In the construction industry, employees are exposed to some of the most physically demanding work environments. This is only exacerbated by potential harsh weather conditions on jobsites around the country. Through embracing technology, we can help reduce the number of exposures to potential hazards, monitor worker and environmental conditions, and plan work accordingly.


The use of drones on construction projects isn’t new, but they have recently become more of a contributor to McCarthy’s approach to improving workplace safety. Drones can serve as a safe substitute for humans in undertaking hazardous tasks. Although we use drones across the company, we have found specialized uses for them in a few of our different work programs. 

In our commercial market, drones are employed to review elevated work such as routine building enclosure inspections. This task would otherwise require mobile elevated work platforms or scaffolding to complete these inspections. Although these traditional methods are still used, the frequency is decreasing. This translates to less need for additional equipment and fewer potential fall hazards. 

In the self-perform civil market, drones complete topographical survey over large swaths of land and even calculate the slopes of excavations. We have found the use of drones to be much safer and more effective for completing this type of work compared to the old way of using heavy surveying equipment. The ability of drones to access hard-to-reach locations provides a faster and more accurate report and provides both a time and cost savings over traditional surveying techniques.

On our renewable energy projects sites, drones identify faulty solar panel modules. In lieu of having crews troubleshoot and search to find deficient modules, a drone affixed with a thermal camera can quickly find varying heat signatures indicating an issue. This has dramatically increased our efficiency. More importantly, in this role, drones reduce our crew’s exposure to electrical hazards associated with panel troubleshooting as well as the thermal exposure working around modules. 


With OSHA’s Heat Illness Prevention Campaign and the CDC’s staggering statistics that more than 650 fatal injuries occur each year due to heat related illness (HRI), McCarthy strives to protect employees and trade partners from HRI on projects.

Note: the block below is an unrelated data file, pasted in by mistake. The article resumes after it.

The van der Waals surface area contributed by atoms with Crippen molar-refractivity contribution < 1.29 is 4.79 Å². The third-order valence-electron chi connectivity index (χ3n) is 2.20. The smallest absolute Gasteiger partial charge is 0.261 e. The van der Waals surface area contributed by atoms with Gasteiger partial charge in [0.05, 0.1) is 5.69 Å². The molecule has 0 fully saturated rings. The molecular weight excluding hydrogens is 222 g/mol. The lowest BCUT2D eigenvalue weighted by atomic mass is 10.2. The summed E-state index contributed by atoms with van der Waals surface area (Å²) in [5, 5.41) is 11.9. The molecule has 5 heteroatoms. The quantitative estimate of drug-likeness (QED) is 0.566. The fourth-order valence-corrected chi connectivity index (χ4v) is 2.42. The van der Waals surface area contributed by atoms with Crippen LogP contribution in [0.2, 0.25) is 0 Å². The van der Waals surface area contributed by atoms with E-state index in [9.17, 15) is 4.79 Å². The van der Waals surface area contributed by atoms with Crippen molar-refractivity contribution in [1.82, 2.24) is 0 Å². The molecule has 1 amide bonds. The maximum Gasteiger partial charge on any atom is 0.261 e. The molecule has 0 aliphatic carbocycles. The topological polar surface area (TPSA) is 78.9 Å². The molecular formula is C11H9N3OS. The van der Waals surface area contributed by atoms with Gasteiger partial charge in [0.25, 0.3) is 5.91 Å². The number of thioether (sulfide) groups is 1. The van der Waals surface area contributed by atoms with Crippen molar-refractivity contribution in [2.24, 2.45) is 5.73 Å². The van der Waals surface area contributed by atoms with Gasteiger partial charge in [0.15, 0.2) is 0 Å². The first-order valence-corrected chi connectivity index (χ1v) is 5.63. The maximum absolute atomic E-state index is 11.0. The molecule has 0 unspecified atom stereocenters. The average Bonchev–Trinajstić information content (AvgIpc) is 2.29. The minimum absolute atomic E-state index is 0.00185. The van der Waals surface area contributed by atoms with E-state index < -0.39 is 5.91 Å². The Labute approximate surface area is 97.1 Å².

We rely on jobsite data to improve management, and McCarthy is first in line to evaluate new HRI-related technologies. McCarthy partnered with Kenzen in 2021 to pilot wearable heat monitoring technology on multiple construction projects in Arizona, Georgia, and Texas. The Kenzen device—worn on the employees’ bicep—contains sensors to monitor external environmental conditions as well as the employees’ vitals in real time. The program uses an 11-question medical survey to take the guesswork out of HRI and personalize it to the employee. This confidential questionnaire focuses on medical and personal history that could affect the employee’s susceptibility to HRI. The device uses the employee’s personal information in conjunction with the information collected by the wearables’ sensors to produce real-time HRI data. 

The capability to provide personalized data allows employees to better understand the importance of proper hydration, core body temperature, and sweat rate as it relates to their body. Most beneficial to the education and training of our employees was the stop work alerts generated by an algorithm built into the wearable. This notification alerted the employee and their supervisor of dangerous heat stress symptoms when their core body temperature and/or heart rate became elevated. This feature was seen by the employees as a tool to tailor the way they work. Over the 10-week pilot, crews were able to modify their work practices to reduce the number of stop work alerts that occurred by working at a more constant pace rather than short bursts of high output energy. 

Overall, the data collected by the pilot program was compiled and analyzed using an analytics dashboard. This valuable information has helped McCarthy to identify new ways to prevent heat illness as well as assist to validate current practices to ensure employees are educated with the best possible programs and resources.


The advancement of technology within the construction industry is seen throughout the building process but innovation employed in the name of safety is the most important.

About the Author:

Andrew Rhines, GSP, CHST is a project safety manager for McCarthy Building Companies, Inc.’s Southern Region. For more, visit

Modern Contractor Solutions, July 2023
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